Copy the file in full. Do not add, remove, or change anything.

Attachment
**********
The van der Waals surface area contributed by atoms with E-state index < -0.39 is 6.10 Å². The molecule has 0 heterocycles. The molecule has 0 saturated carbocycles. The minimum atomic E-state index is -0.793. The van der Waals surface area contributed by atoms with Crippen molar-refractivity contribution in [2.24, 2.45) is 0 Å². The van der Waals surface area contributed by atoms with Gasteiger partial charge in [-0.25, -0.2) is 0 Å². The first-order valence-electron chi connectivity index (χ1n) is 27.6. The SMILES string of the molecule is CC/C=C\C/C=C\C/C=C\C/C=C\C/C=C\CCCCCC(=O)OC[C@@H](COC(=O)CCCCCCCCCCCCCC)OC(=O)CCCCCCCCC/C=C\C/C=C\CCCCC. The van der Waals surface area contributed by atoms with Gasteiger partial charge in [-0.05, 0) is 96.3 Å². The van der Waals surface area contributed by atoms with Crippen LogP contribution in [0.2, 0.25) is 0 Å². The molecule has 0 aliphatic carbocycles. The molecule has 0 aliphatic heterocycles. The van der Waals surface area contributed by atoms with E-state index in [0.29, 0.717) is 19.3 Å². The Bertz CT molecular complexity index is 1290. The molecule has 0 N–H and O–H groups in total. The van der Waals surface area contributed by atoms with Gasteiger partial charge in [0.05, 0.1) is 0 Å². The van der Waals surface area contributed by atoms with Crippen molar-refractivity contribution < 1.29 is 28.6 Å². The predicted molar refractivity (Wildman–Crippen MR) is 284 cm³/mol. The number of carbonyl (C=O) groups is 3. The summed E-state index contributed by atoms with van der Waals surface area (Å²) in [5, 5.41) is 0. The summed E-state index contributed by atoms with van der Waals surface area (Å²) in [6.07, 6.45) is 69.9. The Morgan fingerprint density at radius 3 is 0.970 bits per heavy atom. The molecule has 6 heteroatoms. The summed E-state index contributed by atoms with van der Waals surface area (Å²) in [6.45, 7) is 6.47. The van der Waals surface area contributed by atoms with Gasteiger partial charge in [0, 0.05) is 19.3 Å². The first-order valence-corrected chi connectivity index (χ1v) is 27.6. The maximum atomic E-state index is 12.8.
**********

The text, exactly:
The van der Waals surface area contributed by atoms with E-state index < -0.39 is 6.10 Å². The molecule has 0 heterocycles. The molecule has 0 saturated carbocycles. The minimum atomic E-state index is -0.793. The van der Waals surface area contributed by atoms with Crippen molar-refractivity contribution in [2.24, 2.45) is 0 Å². The van der Waals surface area contributed by atoms with Gasteiger partial charge in [-0.25, -0.2) is 0 Å². The first-order valence-electron chi connectivity index (χ1n) is 27.6. The SMILES string of the molecule is CC/C=C\C/C=C\C/C=C\C/C=C\C/C=C\CCCCCC(=O)OC[C@@H](COC(=O)CCCCCCCCCCCCCC)OC(=O)CCCCCCCCC/C=C\C/C=C\CCCCC. The van der Waals surface area contributed by atoms with Gasteiger partial charge in [-0.05, 0) is 96.3 Å². The van der Waals surface area contributed by atoms with Crippen LogP contribution in [0.2, 0.25) is 0 Å². The molecule has 0 aliphatic carbocycles. The molecule has 0 aliphatic heterocycles. The van der Waals surface area contributed by atoms with E-state index in [0.29, 0.717) is 19.3 Å². The Bertz CT molecular complexity index is 1290. The molecule has 0 N–H and O–H groups in total. The van der Waals surface area contributed by atoms with Gasteiger partial charge in [0.05, 0.1) is 0 Å². The van der Waals surface area contributed by atoms with Crippen molar-refractivity contribution < 1.29 is 28.6 Å². The predicted molar refractivity (Wildman–Crippen MR) is 284 cm³/mol. The number of carbonyl (C=O) groups is 3. The summed E-state index contributed by atoms with van der Waals surface area (Å²) in [5, 5.41) is 0. The summed E-state index contributed by atoms with van der Waals surface area (Å²) in [6.07, 6.45) is 69.9. The Morgan fingerprint density at radius 3 is 0.970 bits per heavy atom. The molecule has 6 heteroatoms. The summed E-state index contributed by atoms with van der Waals surface area (Å²) in [6.45, 7) is 6.47. The van der Waals surface area contributed by atoms with Gasteiger partial charge in [0, 0.05) is 19.3 Å². The first-order valence-corrected chi connectivity index (χ1v) is 27.6. The maximum atomic E-state index is 12.8.